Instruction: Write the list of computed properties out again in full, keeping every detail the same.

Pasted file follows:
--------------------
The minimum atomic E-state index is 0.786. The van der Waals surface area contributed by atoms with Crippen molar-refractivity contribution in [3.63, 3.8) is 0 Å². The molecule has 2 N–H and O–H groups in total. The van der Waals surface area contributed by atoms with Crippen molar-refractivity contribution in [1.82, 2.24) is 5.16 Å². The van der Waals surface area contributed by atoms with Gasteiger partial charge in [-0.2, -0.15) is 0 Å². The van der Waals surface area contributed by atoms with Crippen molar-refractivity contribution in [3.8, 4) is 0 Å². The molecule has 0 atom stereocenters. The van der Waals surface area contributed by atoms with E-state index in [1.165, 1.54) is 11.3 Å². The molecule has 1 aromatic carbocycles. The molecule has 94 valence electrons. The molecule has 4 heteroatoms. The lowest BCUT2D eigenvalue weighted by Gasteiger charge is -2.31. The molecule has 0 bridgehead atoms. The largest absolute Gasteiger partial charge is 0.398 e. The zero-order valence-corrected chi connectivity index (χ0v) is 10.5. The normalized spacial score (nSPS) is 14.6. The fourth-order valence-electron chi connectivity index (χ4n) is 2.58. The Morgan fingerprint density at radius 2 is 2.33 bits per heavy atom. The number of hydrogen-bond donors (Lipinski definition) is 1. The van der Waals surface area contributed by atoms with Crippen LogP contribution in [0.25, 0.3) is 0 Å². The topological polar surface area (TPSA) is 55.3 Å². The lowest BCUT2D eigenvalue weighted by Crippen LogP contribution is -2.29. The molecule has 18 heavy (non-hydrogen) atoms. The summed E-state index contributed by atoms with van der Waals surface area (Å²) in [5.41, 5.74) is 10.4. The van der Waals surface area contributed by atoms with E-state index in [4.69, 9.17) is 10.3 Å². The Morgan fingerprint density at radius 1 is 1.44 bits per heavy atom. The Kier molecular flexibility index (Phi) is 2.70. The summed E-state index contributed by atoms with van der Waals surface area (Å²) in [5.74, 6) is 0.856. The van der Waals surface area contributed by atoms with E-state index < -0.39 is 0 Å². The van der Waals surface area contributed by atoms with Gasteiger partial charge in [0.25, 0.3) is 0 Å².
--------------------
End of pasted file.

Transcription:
The minimum atomic E-state index is 0.786. The van der Waals surface area contributed by atoms with Crippen molar-refractivity contribution in [3.63, 3.8) is 0 Å². The molecule has 2 N–H and O–H groups in total. The van der Waals surface area contributed by atoms with Crippen molar-refractivity contribution in [1.82, 2.24) is 5.16 Å². The van der Waals surface area contributed by atoms with Gasteiger partial charge in [-0.2, -0.15) is 0 Å². The van der Waals surface area contributed by atoms with Crippen molar-refractivity contribution in [3.8, 4) is 0 Å². The molecule has 0 atom stereocenters. The van der Waals surface area contributed by atoms with E-state index in [1.165, 1.54) is 11.3 Å². The molecule has 1 aromatic carbocycles. The molecule has 94 valence electrons. The molecule has 4 heteroatoms. The lowest BCUT2D eigenvalue weighted by Gasteiger charge is -2.31. The molecule has 0 bridgehead atoms. The largest absolute Gasteiger partial charge is 0.398 e. The zero-order valence-corrected chi connectivity index (χ0v) is 10.5. The normalized spacial score (nSPS) is 14.6. The fourth-order valence-electron chi connectivity index (χ4n) is 2.58. The Morgan fingerprint density at radius 2 is 2.33 bits per heavy atom. The number of hydrogen-bond donors (Lipinski definition) is 1. The van der Waals surface area contributed by atoms with Crippen LogP contribution in [0.25, 0.3) is 0 Å². The topological polar surface area (TPSA) is 55.3 Å². The lowest BCUT2D eigenvalue weighted by Crippen LogP contribution is -2.29. The molecule has 18 heavy (non-hydrogen) atoms. The summed E-state index contributed by atoms with van der Waals surface area (Å²) in [5.41, 5.74) is 10.4. The van der Waals surface area contributed by atoms with E-state index in [4.69, 9.17) is 10.3 Å². The Morgan fingerprint density at radius 1 is 1.44 bits per heavy atom. The Kier molecular flexibility index (Phi) is 2.70. The summed E-state index contributed by atoms with van der Waals surface area (Å²) in [5.74, 6) is 0.856. The van der Waals surface area contributed by atoms with E-state index < -0.39 is 0 Å². The van der Waals surface area contributed by atoms with Gasteiger partial charge in [0.25, 0.3) is 0 Å².